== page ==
Best Practices in the Era of Outside Investigations: Is Your Organization Ready?

Institutions and organizations are increasingly expected to conduct a thorough, neutral investigation of allegations of impropriety, misuse of authority, and sexual harassment, among many other issues. No organization, public or private, non-profit or for-profit, can afford to ignore or minimize these allegations. Stakeholders, employees, the public, and donors increasingly expect a timely, rigorous, and competent investigation. If the allegations result in litigation or an enforcement action, a prompt, thorough, and impartial investigation may be a key aspect of the organization’s defense.

While all investigations are unique, there are common issues and waypoints to most investigations. These considerations include:

  • Identify Reporting Authority (e.g., Special Investigative Committee of the Board, disinterested employee or director) that will engage in unbiased decision-making.
  • Coordinate pre-investigation public relations.
  • Evaluate and consult existing complaint/whistleblowing/ethics policies.
  • Preserve documents and information, including electronically stored information (ESI).
  • Define initial scope of investigation and the deliverable.
  • Identify and retain investigators. Need not be outside counsel, but there are advantages to using outside legal counsel.
  • Consider privilege and waiver issues early in the investigation and in light of the objective of investigation; if investigation results to be disclosed outside organization, attorney-client privilege and other applicable privileges may be lost.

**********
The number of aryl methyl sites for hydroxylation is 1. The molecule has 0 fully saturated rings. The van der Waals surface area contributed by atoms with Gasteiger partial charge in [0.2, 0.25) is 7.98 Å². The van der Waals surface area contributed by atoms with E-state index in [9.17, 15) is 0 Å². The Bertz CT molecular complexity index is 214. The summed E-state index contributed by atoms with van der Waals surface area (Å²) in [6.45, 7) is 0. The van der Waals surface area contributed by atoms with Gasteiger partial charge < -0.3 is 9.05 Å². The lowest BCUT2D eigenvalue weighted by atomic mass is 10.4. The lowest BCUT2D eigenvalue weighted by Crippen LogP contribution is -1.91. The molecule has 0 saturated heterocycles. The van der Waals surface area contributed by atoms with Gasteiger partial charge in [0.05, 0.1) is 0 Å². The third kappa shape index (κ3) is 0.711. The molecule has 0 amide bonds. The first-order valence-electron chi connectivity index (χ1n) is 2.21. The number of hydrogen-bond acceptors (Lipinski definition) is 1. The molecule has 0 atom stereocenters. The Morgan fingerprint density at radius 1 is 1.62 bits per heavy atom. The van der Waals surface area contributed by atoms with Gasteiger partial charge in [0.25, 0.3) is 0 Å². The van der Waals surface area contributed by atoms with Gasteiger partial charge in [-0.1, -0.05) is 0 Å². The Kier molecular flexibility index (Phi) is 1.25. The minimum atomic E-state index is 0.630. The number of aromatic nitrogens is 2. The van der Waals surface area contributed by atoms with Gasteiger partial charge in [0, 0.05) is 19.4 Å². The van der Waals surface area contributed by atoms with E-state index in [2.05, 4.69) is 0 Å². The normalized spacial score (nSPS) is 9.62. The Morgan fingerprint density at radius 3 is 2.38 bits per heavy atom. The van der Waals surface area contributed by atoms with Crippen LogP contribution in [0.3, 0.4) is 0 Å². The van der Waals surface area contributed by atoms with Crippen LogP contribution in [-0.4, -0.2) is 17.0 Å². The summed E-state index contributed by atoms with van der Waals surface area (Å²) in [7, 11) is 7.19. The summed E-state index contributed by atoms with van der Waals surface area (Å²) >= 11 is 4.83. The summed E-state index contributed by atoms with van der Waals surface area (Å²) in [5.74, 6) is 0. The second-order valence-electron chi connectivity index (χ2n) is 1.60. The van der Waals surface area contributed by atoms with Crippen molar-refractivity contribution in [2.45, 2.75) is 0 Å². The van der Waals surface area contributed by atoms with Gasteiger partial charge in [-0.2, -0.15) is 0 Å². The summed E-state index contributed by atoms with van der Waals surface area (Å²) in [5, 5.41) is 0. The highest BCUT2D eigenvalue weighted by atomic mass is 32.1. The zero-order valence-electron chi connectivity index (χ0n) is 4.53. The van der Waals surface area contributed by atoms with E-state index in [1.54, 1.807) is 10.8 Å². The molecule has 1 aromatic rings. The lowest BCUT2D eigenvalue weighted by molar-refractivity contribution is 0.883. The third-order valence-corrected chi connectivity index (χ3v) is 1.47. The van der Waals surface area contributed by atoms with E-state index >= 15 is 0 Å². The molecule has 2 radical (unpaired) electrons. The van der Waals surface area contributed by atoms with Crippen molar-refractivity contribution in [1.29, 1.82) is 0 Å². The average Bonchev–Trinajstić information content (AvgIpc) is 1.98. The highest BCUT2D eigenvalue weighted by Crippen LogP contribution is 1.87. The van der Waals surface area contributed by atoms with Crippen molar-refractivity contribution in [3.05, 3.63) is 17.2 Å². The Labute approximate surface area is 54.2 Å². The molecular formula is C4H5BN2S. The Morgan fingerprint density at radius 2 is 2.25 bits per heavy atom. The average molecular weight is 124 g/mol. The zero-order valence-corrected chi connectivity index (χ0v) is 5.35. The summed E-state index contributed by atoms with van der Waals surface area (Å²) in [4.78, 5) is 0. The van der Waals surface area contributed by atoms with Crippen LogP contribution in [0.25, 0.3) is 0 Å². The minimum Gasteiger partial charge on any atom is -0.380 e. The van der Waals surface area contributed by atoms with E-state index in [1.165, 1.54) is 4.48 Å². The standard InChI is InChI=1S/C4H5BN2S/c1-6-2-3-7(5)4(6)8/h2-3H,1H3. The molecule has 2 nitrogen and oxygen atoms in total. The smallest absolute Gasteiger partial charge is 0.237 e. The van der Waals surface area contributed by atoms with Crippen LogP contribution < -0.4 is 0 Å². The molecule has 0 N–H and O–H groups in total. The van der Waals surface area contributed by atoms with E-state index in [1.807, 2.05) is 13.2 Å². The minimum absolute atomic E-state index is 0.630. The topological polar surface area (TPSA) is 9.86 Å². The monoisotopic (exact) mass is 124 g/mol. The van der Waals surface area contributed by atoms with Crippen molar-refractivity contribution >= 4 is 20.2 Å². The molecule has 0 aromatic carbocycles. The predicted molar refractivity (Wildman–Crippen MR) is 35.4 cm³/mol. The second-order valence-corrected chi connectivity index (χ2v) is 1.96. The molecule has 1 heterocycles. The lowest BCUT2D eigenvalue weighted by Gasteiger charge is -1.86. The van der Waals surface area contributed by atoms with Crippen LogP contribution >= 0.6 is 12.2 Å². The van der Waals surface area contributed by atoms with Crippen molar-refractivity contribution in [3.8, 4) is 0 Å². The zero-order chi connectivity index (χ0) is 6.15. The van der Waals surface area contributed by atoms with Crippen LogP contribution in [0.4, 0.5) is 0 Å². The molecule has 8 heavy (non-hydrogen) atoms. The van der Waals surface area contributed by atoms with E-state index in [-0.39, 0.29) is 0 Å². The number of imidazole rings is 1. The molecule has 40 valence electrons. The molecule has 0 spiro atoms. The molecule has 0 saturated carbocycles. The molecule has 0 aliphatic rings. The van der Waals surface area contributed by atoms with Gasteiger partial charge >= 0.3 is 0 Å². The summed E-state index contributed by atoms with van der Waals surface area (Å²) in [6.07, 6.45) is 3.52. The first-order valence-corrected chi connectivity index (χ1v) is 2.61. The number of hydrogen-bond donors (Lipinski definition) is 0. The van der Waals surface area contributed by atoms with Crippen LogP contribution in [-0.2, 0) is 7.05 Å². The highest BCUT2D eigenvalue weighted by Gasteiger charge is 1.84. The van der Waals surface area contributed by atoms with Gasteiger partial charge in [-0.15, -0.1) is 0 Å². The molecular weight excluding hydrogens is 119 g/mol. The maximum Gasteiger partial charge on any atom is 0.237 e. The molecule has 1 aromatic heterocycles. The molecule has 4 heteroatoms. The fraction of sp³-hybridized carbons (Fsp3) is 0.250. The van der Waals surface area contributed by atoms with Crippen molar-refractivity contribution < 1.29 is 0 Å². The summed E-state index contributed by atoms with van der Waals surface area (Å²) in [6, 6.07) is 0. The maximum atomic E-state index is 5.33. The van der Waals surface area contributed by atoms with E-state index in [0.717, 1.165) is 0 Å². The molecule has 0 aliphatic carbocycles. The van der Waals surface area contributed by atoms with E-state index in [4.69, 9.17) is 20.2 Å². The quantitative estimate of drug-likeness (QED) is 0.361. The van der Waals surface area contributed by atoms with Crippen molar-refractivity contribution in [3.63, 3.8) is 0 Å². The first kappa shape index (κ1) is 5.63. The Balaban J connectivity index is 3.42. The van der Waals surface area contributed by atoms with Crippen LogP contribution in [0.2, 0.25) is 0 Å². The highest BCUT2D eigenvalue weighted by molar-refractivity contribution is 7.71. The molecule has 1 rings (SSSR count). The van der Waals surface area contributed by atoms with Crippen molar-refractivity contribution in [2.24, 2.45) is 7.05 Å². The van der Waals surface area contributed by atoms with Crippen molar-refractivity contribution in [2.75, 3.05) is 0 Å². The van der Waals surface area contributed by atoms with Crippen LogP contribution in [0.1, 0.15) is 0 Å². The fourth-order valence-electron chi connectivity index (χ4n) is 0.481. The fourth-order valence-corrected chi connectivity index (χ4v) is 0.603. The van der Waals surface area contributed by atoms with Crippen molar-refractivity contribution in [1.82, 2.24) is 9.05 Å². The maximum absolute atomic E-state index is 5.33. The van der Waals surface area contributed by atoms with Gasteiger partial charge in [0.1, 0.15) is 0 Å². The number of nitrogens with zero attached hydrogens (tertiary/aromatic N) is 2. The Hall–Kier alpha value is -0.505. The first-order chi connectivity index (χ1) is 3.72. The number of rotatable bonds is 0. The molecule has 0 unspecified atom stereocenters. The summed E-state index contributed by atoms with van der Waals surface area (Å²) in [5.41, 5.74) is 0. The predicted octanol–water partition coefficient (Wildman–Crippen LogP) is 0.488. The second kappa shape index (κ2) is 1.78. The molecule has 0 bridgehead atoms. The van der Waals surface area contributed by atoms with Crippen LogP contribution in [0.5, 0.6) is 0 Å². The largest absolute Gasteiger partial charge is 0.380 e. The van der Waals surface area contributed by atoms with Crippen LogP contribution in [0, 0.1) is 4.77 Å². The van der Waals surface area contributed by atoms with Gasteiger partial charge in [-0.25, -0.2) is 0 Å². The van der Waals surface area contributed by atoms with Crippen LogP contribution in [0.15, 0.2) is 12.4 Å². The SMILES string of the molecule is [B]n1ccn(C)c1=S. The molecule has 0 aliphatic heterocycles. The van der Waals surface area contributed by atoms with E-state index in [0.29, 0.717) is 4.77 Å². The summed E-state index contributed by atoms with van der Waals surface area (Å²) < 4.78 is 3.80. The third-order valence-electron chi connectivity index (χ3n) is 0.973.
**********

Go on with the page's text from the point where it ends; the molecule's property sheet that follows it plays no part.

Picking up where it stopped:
• Collect and analyze documentary evidence, including ESI.
  • Consider whether to retain or recommend separate legal counsel for individual officers, employees, or directors.
  • Conduct interviews with complainant employee(s), employee(s) accused of wrongdoing, and witnesses; administer UpJohn and Zar warnings if appropriate.
  • Reach conclusions based on available evidence.
  • Report investigative findings to Reporting Authority and, if appropriate, make recommendations for changes to policies/procedures.
  • Where warranted, take appropriate employment action.
  • Respond to complaining employee(s).
  • Coordinate Post-Investigation Internal and Public Relations response.

A good investigation enables an organization to make an informed decision about what may be a very difficult, consequential, or high-profile issue. Credibility of the investigation, good tradecraft, and experience are essential to uncover the truth. The investigation should balance its fact-finding purpose with business continuity, the organization’s core values, and the preservation of individual rights, including confidentiality and due process. And appearances at these difficult times can be crucial to preserve credibility with stakeholders, customers, business partners, and employees. Organizations of all sizes must consider that the corporate investigation is not just a good practice; increasingly it is becoming the standard of care.